Caregiving Compassion Coping with Loss Emotions Empathy Friendship Happiness Love Purpose Relationships Wisdom

Celebrate Your Best Friends!

Great friends are rare and precious gifts.

Dr. Pooh & Tigger

They enrich your life in subtle, significant and irreversible ways. They listen with interest . . .  and understand. They give honest feedback when you need it (even if you don’t ask). They can brighten your day with a not so random act of thoughtfulness.

You are never alone.

They are with you at every point of the journey. They encourage you in the struggle uphill. They shine a light when you are lost. They pick you up when you fall, and they celebrate your victories great and small.

They see right through you, and they know who you really are. They know everything about you . . . but they love you anyway.

We all need emotional first aid kits – or care packages – for the times in our lives when we feel discouraged, overwhelmed, alone or just blue. We can pack them with (1) our favourite songs – the tunes that always give us a lift and the words we can’t keep from singing out loud, (2) inspiring words – from the great women and men of history that help us transcend our circumstances, (3) spiritual wisdom – that gives us a grander perspective and an appreciation of this present moment, (4) your favourite movies – that engage your imagination, inspire you or just make you laugh, and (5) an encouraging letter – from you, a friend or someone else who believes in you . . . and what you believe in.

But the most essential parts of every virtual care package are your life lines – great friends.

One such person is my friend, Vanessa, who shared with me a little book from her own care package, The Blue Day Book – A Lesson in Cheering Yourself Up by Bradley Trevor Greive.

If you’re having a blue day, read this book today. If you’re not, why not celebrate your best friends? Let them know they make a difference!


Caregiving Compassion Friendship Love Parenting patient-doctor relationship Relationships

Appreciating Your Life

Soon after their births, my first thoughts on holding each of my children: “Thank you for this precious life.”

It remains at the core of my thoughts, grounding and shaping my actions, as a father, a husband, a friend and a physician. In the living of life and in the practice of medicine, I have witnessed and experienced the fragility of health and life, the fleeting nature of its blessings, pain and suffering. Knowing that we are mortal, each of our lives is all the more precious.

In caring for patients, I share the joys and tragedies of every patient’s life. I am privileged to participate in the births of newborns, to be the first to hold them and give thanks. I share in my patients’ lessons in life and witness their growth through challenge and adversity.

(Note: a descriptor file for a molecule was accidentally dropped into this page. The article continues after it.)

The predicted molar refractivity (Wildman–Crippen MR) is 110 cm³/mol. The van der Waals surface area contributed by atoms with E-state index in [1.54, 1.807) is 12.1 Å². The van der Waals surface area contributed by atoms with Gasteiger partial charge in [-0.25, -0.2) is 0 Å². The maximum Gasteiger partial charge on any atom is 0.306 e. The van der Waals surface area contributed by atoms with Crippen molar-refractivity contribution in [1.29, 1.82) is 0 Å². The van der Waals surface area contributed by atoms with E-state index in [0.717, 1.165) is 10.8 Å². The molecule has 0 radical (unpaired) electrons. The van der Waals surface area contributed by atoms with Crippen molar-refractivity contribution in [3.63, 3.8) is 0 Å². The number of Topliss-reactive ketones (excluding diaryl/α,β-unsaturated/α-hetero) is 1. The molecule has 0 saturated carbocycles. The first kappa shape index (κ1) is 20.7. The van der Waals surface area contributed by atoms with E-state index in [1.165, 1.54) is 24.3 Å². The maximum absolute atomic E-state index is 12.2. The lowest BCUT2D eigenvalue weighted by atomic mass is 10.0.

I marvel at the capacity of the body to heal itself, and I am inspired by the resilience of the human spirit.

Each life is a precious gift, and I remember this with my encounter with every patient. To be engaged in the care of their health is a privilege and responsibility.

But we each share a responsibility for one another as if we were one great family. It is a duty easily forgotten.

Most of us approach each day as if we will live forever. It is preferable to living in fear. I have counselled patients who were so consumed with the anxiety of losing loved ones that they failed to appreciate the time they had together. When their loved ones were gone, they realized how much more they had lost.

Some dads don’t take the time to enjoy family time when their children are young. They soon discover that toddlers too quickly become teens and adults, and that time has been lost forever.

We each have a capacity to harm one another. Fortunately, most of our daily sins are of omission and neglect. We take the people in our lives for granted – not only family and friends but also the people we meet each day. We do not seize every opportunity to be helpful and to give what is most needed. We fail to connect.

Your life is a rare and unique gift . . . but not one to keep for yourself. Don’t waste your life, talents and time on the trivial. Don’t get lost on the wrong paths – the fast lane of materialism, the slow, meandering road of mindlessness, or the lonely highway of narcissism and self-interest.